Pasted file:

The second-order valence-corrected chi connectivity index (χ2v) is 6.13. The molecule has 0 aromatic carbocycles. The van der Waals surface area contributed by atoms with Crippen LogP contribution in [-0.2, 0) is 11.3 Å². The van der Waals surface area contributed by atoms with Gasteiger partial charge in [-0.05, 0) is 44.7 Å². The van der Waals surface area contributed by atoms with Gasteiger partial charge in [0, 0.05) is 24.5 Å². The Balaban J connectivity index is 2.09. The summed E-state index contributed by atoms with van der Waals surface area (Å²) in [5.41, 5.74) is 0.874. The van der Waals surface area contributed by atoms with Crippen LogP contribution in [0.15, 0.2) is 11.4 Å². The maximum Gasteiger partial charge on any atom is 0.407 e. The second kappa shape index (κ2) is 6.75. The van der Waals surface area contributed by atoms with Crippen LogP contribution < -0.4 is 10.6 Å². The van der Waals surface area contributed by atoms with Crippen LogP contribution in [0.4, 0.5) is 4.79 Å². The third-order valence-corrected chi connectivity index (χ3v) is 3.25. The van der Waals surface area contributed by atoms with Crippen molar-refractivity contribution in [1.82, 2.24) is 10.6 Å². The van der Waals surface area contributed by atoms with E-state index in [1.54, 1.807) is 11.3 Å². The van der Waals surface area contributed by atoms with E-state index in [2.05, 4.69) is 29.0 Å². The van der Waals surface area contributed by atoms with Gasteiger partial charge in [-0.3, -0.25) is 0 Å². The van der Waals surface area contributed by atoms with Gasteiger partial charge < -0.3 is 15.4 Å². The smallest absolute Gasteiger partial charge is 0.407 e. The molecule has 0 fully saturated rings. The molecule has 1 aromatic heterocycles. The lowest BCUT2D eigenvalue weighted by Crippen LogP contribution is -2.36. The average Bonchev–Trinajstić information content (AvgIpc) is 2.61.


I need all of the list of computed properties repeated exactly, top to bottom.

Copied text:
The second-order valence-corrected chi connectivity index (χ2v) is 6.13. The molecule has 0 aromatic carbocycles. The van der Waals surface area contributed by atoms with Crippen LogP contribution in [-0.2, 0) is 11.3 Å². The van der Waals surface area contributed by atoms with Gasteiger partial charge in [-0.05, 0) is 44.7 Å². The van der Waals surface area contributed by atoms with Gasteiger partial charge in [0, 0.05) is 24.5 Å². The Balaban J connectivity index is 2.09. The summed E-state index contributed by atoms with van der Waals surface area (Å²) in [5.41, 5.74) is 0.874. The van der Waals surface area contributed by atoms with Crippen LogP contribution in [0.15, 0.2) is 11.4 Å². The maximum Gasteiger partial charge on any atom is 0.407 e. The second kappa shape index (κ2) is 6.75. The van der Waals surface area contributed by atoms with Crippen LogP contribution < -0.4 is 10.6 Å². The van der Waals surface area contributed by atoms with Crippen LogP contribution in [0.4, 0.5) is 4.79 Å². The third-order valence-corrected chi connectivity index (χ3v) is 3.25. The van der Waals surface area contributed by atoms with Crippen molar-refractivity contribution in [1.82, 2.24) is 10.6 Å². The van der Waals surface area contributed by atoms with E-state index in [1.54, 1.807) is 11.3 Å². The van der Waals surface area contributed by atoms with E-state index in [2.05, 4.69) is 29.0 Å². The van der Waals surface area contributed by atoms with Gasteiger partial charge in [-0.3, -0.25) is 0 Å². The van der Waals surface area contributed by atoms with Gasteiger partial charge < -0.3 is 15.4 Å². The smallest absolute Gasteiger partial charge is 0.407 e. The molecule has 0 fully saturated rings. The molecule has 1 aromatic heterocycles. The lowest BCUT2D eigenvalue weighted by Crippen LogP contribution is -2.36. The average Bonchev–Trinajstić information content (AvgIpc) is 2.61.